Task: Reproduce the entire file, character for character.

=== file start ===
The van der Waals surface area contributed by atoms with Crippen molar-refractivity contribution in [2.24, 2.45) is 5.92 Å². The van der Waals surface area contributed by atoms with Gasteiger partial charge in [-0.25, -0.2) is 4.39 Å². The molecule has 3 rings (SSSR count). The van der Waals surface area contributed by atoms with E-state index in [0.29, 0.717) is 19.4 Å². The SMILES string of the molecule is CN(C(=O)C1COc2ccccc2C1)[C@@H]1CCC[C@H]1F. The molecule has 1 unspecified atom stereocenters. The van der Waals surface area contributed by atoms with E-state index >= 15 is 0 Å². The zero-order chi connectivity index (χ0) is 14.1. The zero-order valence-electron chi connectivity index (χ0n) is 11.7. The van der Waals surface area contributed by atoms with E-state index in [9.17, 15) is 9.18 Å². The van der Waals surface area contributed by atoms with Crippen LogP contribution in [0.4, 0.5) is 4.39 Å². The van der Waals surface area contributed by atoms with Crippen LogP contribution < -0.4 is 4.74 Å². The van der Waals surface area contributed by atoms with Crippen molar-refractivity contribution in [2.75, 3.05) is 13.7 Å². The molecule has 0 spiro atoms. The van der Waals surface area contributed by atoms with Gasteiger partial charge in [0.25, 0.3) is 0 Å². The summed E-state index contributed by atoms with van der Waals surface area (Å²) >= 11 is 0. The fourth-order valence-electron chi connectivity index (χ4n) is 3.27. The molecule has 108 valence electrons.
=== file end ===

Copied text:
The van der Waals surface area contributed by atoms with Crippen molar-refractivity contribution in [2.24, 2.45) is 5.92 Å². The van der Waals surface area contributed by atoms with Gasteiger partial charge in [-0.25, -0.2) is 4.39 Å². The molecule has 3 rings (SSSR count). The van der Waals surface area contributed by atoms with E-state index in [0.29, 0.717) is 19.4 Å². The SMILES string of the molecule is CN(C(=O)C1COc2ccccc2C1)[C@@H]1CCC[C@H]1F. The molecule has 1 unspecified atom stereocenters. The van der Waals surface area contributed by atoms with E-state index >= 15 is 0 Å². The zero-order chi connectivity index (χ0) is 14.1. The zero-order valence-electron chi connectivity index (χ0n) is 11.7. The van der Waals surface area contributed by atoms with E-state index in [9.17, 15) is 9.18 Å². The van der Waals surface area contributed by atoms with Crippen LogP contribution in [0.4, 0.5) is 4.39 Å². The van der Waals surface area contributed by atoms with Crippen LogP contribution < -0.4 is 4.74 Å². The van der Waals surface area contributed by atoms with Crippen molar-refractivity contribution in [2.75, 3.05) is 13.7 Å². The molecule has 0 spiro atoms. The van der Waals surface area contributed by atoms with Gasteiger partial charge in [0.25, 0.3) is 0 Å². The summed E-state index contributed by atoms with van der Waals surface area (Å²) >= 11 is 0. The fourth-order valence-electron chi connectivity index (χ4n) is 3.27. The molecule has 108 valence electrons.